Known as bière blance in French, witbier in Flemish and birra bianca in Italian. White beers are defined as unfiltered, top-fermented wheat beer that are cloudy but light in colour. The recognisable “haze” comes from the yeasts and protein that remain suspended in the beer post fermentation. White beer is characterised by its refreshing balance of spices, such as coriander, cloves, or even with Curaçao orange peel and vanilla

Rivière d'Ain Blanche

White Beer | 5.3% | 33 cl

£ 3.39

En Stoemelings Hoppy Madame

White Beer | 4.5% | 33 cl

£ 2.89

Belgosapiens Blanche de Thines

White Beer | 4.8% | 33 cl

£ 2.49
banner image

"Belgian" white beer: The origins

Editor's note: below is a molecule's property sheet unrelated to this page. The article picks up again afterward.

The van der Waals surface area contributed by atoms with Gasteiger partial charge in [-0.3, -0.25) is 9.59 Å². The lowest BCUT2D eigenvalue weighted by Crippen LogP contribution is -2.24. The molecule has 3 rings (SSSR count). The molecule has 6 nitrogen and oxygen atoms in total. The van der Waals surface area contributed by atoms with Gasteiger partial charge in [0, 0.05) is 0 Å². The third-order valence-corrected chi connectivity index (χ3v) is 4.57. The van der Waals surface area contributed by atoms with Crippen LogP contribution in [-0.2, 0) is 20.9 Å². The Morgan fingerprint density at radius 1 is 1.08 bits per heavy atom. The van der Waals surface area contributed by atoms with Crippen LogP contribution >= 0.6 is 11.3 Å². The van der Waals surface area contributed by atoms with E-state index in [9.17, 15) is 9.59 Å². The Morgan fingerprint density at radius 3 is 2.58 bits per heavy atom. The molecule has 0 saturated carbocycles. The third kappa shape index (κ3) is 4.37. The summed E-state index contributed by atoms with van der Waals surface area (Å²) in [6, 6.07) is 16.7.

White beer has origins in Belgium. Its recipe does not differ much from the original Medieval one. Instead of hops a mixture of herbs, at the time known as gruit, were used to creative the aromas. The small quantity of hops keeps the bitterness low.

Witbier

You may have heard the term witbier before, it is called this, or sometimes just wit in its birth place. In the production of witbier both barley malt and unmalted wheat are used.  The combination of wheat proteins and yeast gives a more opalescent look than other beers. As for the foam, it is very white, creamy and persistent.

German wheat beer 

Although largely similar, white beers are often confused with German wheat beers and there are some clear differences. German wheat beers are produced following the Bavarian Edict (Reinheitsgebot), which does not permit the addition of any spice. Instead the flavour comes from the yeast. It is the yeast that creates the greatest differentiation between white beers and weizen. The German variation has strong banana and clove notes, whereas the Belgian white beers tends to be more spiced, with citrus notes. Furthermore, weiss must be made with at least 50% malted wheat.